Stop Global Warming

What a Leading Climate Scientist Has to Say

Published December 11, 2009 @ 11:48AM PT

Provided by Peg SkorpinskiBerkeley climate researcher Inez Fung doesn't really like politics. She's a scientist. But over her distinguished career, she has regularly waded into political battles, like when she contributed to the IPCC work that won the Nobel Peace Prize in 2007 and advised Massachusetts during its successful suit to force the EPA to count CO2 as pollution.

Next week, rather than go to Copenhagen, she will attend the American Geophysical Union's (AGU) annual conference, one of the biggest collections of Earth scientists in the world. spoke to her on Friday as she hurried to prepare.

Q: So what are you hoping for from the Copenhagen conference?

Inez Fung: What I'm hoping for I don't think will happen. I'm hoping for drastic reduction in emissions and I do not see that in the cards. So now what I'm hoping for is that they give a sense of urgency. To pretend we can do two degrees [conservative estimate for temperature rise] is a pretense. The greenhouse gases that are in the atmosphere have already committed us to over two degrees. The reason [temperatures have not risen] over two degrees is that we are counting on aerosols to offset. But aerosols are bad guys. They are pollution.

Q: Do you think that enough science is getting into the policy debate?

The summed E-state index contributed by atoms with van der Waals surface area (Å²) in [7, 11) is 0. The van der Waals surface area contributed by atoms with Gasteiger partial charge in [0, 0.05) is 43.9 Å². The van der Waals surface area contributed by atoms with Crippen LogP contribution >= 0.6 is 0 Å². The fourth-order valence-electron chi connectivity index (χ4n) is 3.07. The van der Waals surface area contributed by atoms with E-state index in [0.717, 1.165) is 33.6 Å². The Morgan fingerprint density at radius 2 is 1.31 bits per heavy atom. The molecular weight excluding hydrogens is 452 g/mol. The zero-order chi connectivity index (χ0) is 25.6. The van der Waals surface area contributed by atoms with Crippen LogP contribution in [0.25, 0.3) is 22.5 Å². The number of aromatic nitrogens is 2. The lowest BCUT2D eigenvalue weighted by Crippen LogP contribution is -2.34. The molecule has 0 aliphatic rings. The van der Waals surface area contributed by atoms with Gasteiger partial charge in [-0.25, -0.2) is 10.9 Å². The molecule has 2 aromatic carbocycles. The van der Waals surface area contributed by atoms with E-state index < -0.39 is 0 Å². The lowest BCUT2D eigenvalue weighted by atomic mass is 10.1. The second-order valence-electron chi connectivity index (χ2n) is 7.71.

IF: Well, the science of climate change is based on very sound physics. What we are working to improve is the details. We love these little decimal places - is it 3.1, is it 3.5? But the big message has been around and it is very robust.

Q: So what you want is a renewed sense of urgency?

IF: What I really want to hear out of Copenhagen is: Are people working on solutions? In addition to the governmental agreements for emission reduction we need action. I don't need doctors standing around discussing whether I'm going to have another fever, I need doctors in the laboratory working for new cures.

Q: What one aspect should people who are not atmospheric chemists but who are very passionate about climate change focus on?

IF: Focus on long-term reductions, which are a generational thing. But in the meantime we can work on shorter-term solutions. Shorter-term solutions would involve working on methane. Say, the methane that is leaked out of landfills. It's economically stupid to let methane into the atmosphere. That would buy us some time while we work on the longer-term solutions.

Q: Because methane is a more effective greenhouse gas?

IF: Yes, but also methane has a shorter lifetime. So whatever you don't emit will not be there. Whereas with CO2 we are doing this post-facto thing. Reducing methane is an interim solution and it's economically advantageous.

Q: Over the past five years what have been the biggest advances in climate models?

IF: In the last five years we have started to look at regional climate change with confidence. I am not talking about San Francisco versus LA; I am talking about the Southwest versus the tropics.

Q: Why are you going to AGU instead of Copenhagen?

IF: Somebody has to be doing the laboratory work, thinking about the next "cure." Personally my strength is there, not in negotiation. I'm a scientist, [laughing] compromise is not easy for me.

Q: A lot of people have been talking about the so-called "scandal" at Hadley. Do you have any comments?